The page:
Rooibos is farmed only in a small area in South Africa. The acreage devoted to it has doubled in the past decade and production tripled. International investors see it as one of the top opportunities in agriculture. This year’s spring rains have been favorable after a drought in 2017-18. Farm sizes have increased and management practices have improved, resulting in higher yields and quality. Consumer demand is growing and sustained. Though it is not “real” tea, it is a favorite caffeine-free choice for drinkers of herbal blends.
Why, then, are prices so high and increasing? Why such wide swings that exceed that for tea and herbal crops? Over the past year, rooibos prices climbed from $2 to $3.75 for 80 tea bags. Between 2004 and 2009, they dropped even faster, from $16 a kilogram to $4. There’s no pattern.
Rooibos is not typical of anything, which is why its pricing trends will not be typical. There’s no pattern; rain determines the situation. The price depends on two years from now as much as this year.
Rooibos grows in scrubland – no verdant hills, mountain mists, or rows of bushes waiting for seasonal plucking. It is a hardy plant that flourishes only in a small area of South Africa’s Western Cape, an ecologically protected region with a near-Mediterranean climate that is ideal for rooibos. It generally gets double the rain of nearby farms. Tilling and ripping the soil is key in loosening it to enable the roots to grow deep and some fields are left unripped because of the high stone content. They produce a lower yield and quality. Pest management is tricky, with the buffer zones of natural veld that surround the two growing areas—natural homes for leafhoppers and clearwing moths.
Rooibos farming rests on crop rotation: five years of rooibos is followed by three of oats. Oats restores soil fertility and helps break the cycle of plant disease in rooibos. Weed control is an ever-active priority. New seedlings can be planted successfully only in wet soil; weeks may be lost from weather shifts. They need to be carefully spaced in order to ensure strong, tall plants. Eastern winds blow sand across the vulnerable seedlings. Rye is planted as a protective barrier.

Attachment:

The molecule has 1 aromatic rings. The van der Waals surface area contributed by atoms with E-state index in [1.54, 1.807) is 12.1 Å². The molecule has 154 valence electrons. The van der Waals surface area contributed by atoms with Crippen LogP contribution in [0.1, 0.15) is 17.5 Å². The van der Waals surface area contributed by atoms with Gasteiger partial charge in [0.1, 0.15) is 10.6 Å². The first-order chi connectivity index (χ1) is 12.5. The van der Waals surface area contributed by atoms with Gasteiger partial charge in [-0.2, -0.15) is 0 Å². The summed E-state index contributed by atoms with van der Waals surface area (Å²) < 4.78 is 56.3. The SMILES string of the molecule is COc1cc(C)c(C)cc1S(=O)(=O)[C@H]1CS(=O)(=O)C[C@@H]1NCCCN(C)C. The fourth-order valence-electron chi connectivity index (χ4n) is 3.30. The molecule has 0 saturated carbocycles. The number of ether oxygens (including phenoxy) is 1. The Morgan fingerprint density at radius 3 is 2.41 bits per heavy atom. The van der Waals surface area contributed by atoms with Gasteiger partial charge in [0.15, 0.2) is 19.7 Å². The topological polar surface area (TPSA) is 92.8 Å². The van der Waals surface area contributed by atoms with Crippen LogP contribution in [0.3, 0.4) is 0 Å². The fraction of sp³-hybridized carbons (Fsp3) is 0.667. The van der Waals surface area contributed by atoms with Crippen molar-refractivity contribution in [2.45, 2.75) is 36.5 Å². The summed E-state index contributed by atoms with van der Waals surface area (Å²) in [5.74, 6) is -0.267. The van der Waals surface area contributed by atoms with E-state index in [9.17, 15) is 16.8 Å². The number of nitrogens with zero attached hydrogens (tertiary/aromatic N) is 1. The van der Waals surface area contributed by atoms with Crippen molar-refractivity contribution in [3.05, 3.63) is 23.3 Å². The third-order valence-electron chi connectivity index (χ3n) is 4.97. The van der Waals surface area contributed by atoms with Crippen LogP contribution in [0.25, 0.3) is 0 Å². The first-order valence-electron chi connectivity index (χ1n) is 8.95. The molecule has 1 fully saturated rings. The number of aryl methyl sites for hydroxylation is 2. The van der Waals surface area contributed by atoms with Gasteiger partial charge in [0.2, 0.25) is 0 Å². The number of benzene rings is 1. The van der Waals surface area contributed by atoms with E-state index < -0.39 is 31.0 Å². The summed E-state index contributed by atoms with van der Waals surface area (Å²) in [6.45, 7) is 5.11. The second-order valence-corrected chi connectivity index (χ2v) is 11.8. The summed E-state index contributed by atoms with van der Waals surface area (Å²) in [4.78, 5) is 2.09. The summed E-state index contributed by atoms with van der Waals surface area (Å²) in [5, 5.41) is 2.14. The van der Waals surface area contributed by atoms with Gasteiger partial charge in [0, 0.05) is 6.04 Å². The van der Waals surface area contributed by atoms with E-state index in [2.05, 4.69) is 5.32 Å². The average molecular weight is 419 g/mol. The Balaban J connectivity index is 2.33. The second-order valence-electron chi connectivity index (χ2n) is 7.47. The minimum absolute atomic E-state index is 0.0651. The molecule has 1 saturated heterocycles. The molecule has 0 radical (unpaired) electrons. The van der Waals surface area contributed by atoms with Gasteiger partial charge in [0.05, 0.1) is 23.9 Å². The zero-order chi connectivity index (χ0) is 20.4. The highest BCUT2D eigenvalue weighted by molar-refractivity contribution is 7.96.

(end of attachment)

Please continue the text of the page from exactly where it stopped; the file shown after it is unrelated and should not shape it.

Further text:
All these factors make rooibos different. Tea growing involves equally complex issues of management but time, rain and locale constrain rooibos to a greater degree. Expanding production takes a minimum of two years before it generates harvest yields. Today’s increase in planted acreage won’t have an impact for twenty-four months. Rain has immediate impact. The current high prices are the result of a severe local drought in 2017-2018. The recent favorable rain comes too late to affect today’s supply. Similarly, the raising of a dam height by 13 meters that will smooth out water supply won’t have any impact for years.
Meanwhile, demand for rooibos grows at around 7 percent per year. Its primary market is for non-caffeinated health teas, but it is growing in popularity in such premium products as alcoholic drinks, health and beauty products and matcha food and drink blends. The demand for 2019 is estimated at around 15,000 metric tonnes but supply is likely to be 12,000. The best rooibos is harvested between February and May, with a gap until November at the earliest and only for a bumper crop.
How to predict coming prices? Check recent years’ weather reports.
SOURCES Reuters Africa, Farmers Weekly